Hubstaff has helped me find talented content writers that I can work with on my own terms. As I need more remote freelancers it will be the first place I look.
When it comes to web development, there are few tools that are as controversial as Ruby on Rails. Some developers think it’s easy to learn, efficient, and highly productive—while others find it unnecessarily difficult to work with. What we can agree on, however, is that Ruby on Rails (or RoR, for short) is here to stay.
Before we go any further, though, it’s necessary to clear up an issue that many people overlook; Ruby on Rails is not a programming language. Ruby is a programming language, and Rails is a web application framework that allows Ruby programming to be deployed online. Ruby itself has nothing to do with web development, but the inclusion of Rails makes it great for building server-side Ruby apps.
Ruby is a relatively high-level language that’s easily readable and more efficient to write than many other languages. It doesn’t offer the same low-level controls, but the abstractions and conventions make Ruby development faster than development with other languages. And that’s very valuable.
When you add the Rails framework, you have a great tool that allows Ruby programmers to create powerful websites. Big names like Ask.fm, Basecamp, Fiverr, GitHub, Goodreads, and Hulu all use Ruby on Rails.
There are a number of significant advantages to Ruby on Rails development. Possibly the biggest one is that the code can be written quickly, which means your site can be created and deployed faster than with other languages. The large number of “gems” (pre-built code libraries that perform specific functions) make it easy to build up complex functionality without a huge amount of original code.
These factors keep costs down by requiring less developer time. The concise and easily understandable syntax also makes maintenance easier. The fact that Ruby is relatively easy to pick up also means that there are many Ruby developers out there, and that competition keeps prices lower than some other languages, as well.
And we’d be remiss not to mention that Rails is a great framework. Many web developers find it to be one of the best options for deploying code online. And when the professional community backs something, it’s a good idea to listen.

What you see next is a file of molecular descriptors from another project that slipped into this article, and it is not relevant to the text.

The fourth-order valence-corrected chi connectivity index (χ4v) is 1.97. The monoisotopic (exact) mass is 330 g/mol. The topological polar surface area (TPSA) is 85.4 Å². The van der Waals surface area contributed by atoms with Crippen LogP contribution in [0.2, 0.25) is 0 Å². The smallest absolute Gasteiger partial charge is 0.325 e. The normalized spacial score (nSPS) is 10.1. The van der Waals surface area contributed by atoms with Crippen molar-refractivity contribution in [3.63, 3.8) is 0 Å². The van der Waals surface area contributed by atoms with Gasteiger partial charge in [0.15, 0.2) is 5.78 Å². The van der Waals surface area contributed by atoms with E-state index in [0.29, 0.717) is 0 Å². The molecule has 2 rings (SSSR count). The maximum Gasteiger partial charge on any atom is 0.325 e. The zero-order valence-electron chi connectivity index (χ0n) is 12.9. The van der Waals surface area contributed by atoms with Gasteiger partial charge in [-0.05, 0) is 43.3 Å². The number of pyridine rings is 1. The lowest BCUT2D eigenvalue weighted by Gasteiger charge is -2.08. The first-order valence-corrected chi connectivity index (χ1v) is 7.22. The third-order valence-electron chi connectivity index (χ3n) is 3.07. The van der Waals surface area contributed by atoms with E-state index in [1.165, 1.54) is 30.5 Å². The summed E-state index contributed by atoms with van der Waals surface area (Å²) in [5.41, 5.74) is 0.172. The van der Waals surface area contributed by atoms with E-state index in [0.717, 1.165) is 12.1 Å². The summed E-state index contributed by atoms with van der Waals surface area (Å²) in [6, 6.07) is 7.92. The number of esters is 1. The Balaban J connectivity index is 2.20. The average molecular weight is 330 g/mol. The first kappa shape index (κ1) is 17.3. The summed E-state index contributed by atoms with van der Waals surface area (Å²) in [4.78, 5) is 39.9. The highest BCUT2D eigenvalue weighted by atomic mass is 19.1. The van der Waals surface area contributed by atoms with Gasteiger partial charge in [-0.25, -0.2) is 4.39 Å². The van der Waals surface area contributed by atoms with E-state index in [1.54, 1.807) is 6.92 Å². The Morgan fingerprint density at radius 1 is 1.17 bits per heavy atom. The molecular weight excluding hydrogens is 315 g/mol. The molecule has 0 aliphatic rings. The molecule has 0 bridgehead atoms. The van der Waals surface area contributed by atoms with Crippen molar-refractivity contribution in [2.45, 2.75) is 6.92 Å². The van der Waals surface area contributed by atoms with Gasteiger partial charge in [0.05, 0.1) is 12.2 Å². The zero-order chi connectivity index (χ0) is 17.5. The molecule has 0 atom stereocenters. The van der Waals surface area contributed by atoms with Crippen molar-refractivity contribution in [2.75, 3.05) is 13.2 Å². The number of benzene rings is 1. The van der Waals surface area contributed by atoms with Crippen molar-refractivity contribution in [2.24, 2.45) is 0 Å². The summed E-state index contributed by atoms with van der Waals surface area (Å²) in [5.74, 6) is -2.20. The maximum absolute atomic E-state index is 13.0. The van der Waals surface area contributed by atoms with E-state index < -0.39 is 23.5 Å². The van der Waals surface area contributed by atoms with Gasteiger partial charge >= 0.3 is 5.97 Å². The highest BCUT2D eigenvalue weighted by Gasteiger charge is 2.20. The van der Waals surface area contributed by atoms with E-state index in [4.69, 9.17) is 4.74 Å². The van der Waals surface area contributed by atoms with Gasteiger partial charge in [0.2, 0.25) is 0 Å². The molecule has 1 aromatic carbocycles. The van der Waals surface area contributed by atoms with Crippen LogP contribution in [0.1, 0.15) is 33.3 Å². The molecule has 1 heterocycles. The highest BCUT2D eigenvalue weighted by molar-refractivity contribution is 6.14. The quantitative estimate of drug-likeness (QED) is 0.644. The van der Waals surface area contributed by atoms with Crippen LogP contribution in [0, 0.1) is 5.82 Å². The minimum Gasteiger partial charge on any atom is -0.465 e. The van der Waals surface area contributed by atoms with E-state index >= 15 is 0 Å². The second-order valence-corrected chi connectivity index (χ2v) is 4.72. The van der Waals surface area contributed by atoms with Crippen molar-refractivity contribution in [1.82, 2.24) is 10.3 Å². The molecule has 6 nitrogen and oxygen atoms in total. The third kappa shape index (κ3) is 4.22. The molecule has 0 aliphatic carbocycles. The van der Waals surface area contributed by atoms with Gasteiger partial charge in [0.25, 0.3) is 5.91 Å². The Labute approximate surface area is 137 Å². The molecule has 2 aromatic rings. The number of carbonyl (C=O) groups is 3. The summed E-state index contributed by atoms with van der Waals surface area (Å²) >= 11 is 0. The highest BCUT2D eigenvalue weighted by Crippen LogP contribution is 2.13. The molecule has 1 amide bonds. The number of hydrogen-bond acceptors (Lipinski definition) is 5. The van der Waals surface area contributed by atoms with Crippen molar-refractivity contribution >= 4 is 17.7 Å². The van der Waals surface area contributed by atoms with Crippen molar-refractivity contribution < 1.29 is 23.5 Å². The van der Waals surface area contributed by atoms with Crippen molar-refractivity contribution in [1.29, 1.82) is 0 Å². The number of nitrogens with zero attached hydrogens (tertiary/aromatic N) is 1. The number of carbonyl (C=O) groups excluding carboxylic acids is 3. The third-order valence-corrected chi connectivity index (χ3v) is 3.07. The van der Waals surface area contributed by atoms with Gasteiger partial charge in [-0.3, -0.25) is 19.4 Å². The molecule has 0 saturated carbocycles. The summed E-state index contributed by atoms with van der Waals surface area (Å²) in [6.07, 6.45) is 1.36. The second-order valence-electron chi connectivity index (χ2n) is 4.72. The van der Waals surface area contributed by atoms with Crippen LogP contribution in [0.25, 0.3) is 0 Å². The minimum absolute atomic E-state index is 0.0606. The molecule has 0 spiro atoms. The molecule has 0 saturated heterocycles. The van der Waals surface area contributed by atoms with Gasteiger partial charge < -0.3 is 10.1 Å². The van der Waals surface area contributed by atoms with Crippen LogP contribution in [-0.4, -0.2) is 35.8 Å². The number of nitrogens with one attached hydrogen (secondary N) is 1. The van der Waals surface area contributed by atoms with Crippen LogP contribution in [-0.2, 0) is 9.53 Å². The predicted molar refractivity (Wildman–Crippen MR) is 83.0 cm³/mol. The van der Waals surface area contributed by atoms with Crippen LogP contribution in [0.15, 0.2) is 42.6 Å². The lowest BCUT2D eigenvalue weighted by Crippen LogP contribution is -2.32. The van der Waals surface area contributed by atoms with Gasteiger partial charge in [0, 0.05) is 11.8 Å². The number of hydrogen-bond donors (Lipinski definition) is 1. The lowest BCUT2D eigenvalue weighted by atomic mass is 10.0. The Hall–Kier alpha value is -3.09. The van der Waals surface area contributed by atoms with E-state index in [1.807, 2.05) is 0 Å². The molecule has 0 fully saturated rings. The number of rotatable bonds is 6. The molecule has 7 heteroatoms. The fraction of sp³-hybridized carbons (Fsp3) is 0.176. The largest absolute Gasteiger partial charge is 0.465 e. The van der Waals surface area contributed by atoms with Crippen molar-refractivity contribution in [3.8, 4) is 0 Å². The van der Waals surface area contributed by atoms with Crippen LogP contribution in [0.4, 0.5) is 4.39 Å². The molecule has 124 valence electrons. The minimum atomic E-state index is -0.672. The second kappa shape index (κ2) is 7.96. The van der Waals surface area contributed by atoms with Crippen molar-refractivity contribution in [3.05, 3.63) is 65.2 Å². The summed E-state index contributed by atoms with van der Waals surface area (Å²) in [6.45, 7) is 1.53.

Rails is known as a model-views-controllers, or MVC, framework. In this type of framework, the model (the program’s logic), the views (the user interface), and the controllers (which handle user interaction and view selection) are housed separately. They’re closely connected, but they’re inherently different in the framework.
One of the big advantages of an MVC framework is that each of these different elements can be developed in parallel, further speeding up the development process. As long as Ruby on Rails developers understand how the different elements will interface, they can all be developed at the same time, without programmers having to wait for each other.
This framework type also makes it easier to manage complex projects; issues can be broken down by the element in question, instead of requiring a developer to look at the entire project at once.
If you’re looking for development work, you’ve probably wondered whether RoR or Python was a better choice. Here are a few of the things that you should keep in mind when considering Ruby vs. Python.
First, Ruby on Rails and Python are inherently different. Rails is a web framework, while Python is a programming language. The most popular web framework for Python is Django—so when comparing Ruby and Python, it’s good to keep that in mind.
The languages are quite similar in many ways. They’re both server-side scripting languages. They’re both high-level languages. They’re both relatively easy to read compared to some of the other options out there.
However, Python has a stronger focus on being explicit, while Ruby aims to be more elegant. This can result in code that’s slightly more difficult to read in Ruby; it won’t likely be a problem for an experienced Ruby developer, but it’s not always clear what a particular line of code is doing.
Despite that, Ruby places a strong emphasis on developer happiness . . . which seems strange, until you think about it. Developers are going to be the ones working with your code, and if they’re happy, you’re going to be happy. This is a different philosophy from other programming languages, and while it isn’t likely to affect your Rails development, there’s a good chance your developers will be glad you chose it.
Finally, Python development has strong ties to data science and academics. This probably doesn’t matter if you’re looking for a web developer, but it’s good to know, just in case.
In the end, both are great options for web development. And which is better largely depends on what you’re doing. Your best bet is to speak with an experienced developer who’s familiar with both languages to see which they’d recommend for your project.
Yes! The framework is completely open-source, so it’s free to download, use, and modify. In fact, that’s one of the reasons that it’s popular—it’s always great to get something for free. As with other open-source software, there’s a very large community that seeks to help out budding Ruby on Rails programmers learn the ins and outs of the system.
That large community and open-source nature also means that many people have contributed to making Rails better. When you have thousands of people working with it every day and contributing code to improve it, you end up with a very powerful framework.
Again, this might not matter all that much to you when you’re looking to hire a developer to help you build a website. But if you’re into supporting open-source ideas (which is great!), Rails is a good choice.